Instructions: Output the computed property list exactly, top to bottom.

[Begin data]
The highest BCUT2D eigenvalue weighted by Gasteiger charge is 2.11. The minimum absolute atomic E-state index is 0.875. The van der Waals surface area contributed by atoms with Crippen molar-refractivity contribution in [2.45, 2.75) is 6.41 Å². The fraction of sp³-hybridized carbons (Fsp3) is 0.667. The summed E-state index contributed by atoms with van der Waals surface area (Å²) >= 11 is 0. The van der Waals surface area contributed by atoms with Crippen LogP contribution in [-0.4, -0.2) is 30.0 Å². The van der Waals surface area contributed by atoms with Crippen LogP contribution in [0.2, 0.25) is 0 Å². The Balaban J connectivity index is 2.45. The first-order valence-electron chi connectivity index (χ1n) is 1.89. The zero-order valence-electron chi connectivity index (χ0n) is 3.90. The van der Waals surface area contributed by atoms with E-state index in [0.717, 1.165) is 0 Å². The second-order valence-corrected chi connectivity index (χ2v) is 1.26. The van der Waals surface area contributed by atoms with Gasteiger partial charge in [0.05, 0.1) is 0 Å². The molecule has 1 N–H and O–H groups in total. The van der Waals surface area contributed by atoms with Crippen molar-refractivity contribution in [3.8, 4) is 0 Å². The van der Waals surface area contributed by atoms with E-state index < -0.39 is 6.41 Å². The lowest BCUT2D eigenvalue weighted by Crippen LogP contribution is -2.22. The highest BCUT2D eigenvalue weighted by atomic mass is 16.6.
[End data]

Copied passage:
The highest BCUT2D eigenvalue weighted by Gasteiger charge is 2.11. The minimum absolute atomic E-state index is 0.875. The van der Waals surface area contributed by atoms with Crippen molar-refractivity contribution in [2.45, 2.75) is 6.41 Å². The fraction of sp³-hybridized carbons (Fsp3) is 0.667. The summed E-state index contributed by atoms with van der Waals surface area (Å²) >= 11 is 0. The van der Waals surface area contributed by atoms with Crippen LogP contribution in [-0.4, -0.2) is 30.0 Å². The van der Waals surface area contributed by atoms with Crippen LogP contribution in [0.2, 0.25) is 0 Å². The Balaban J connectivity index is 2.45. The first-order valence-electron chi connectivity index (χ1n) is 1.89. The zero-order valence-electron chi connectivity index (χ0n) is 3.90. The van der Waals surface area contributed by atoms with E-state index in [0.717, 1.165) is 0 Å². The second-order valence-corrected chi connectivity index (χ2v) is 1.26. The van der Waals surface area contributed by atoms with Gasteiger partial charge in [0.05, 0.1) is 0 Å². The molecule has 1 N–H and O–H groups in total. The van der Waals surface area contributed by atoms with Crippen molar-refractivity contribution in [3.8, 4) is 0 Å². The van der Waals surface area contributed by atoms with E-state index < -0.39 is 6.41 Å². The lowest BCUT2D eigenvalue weighted by Crippen LogP contribution is -2.22. The highest BCUT2D eigenvalue weighted by atomic mass is 16.6.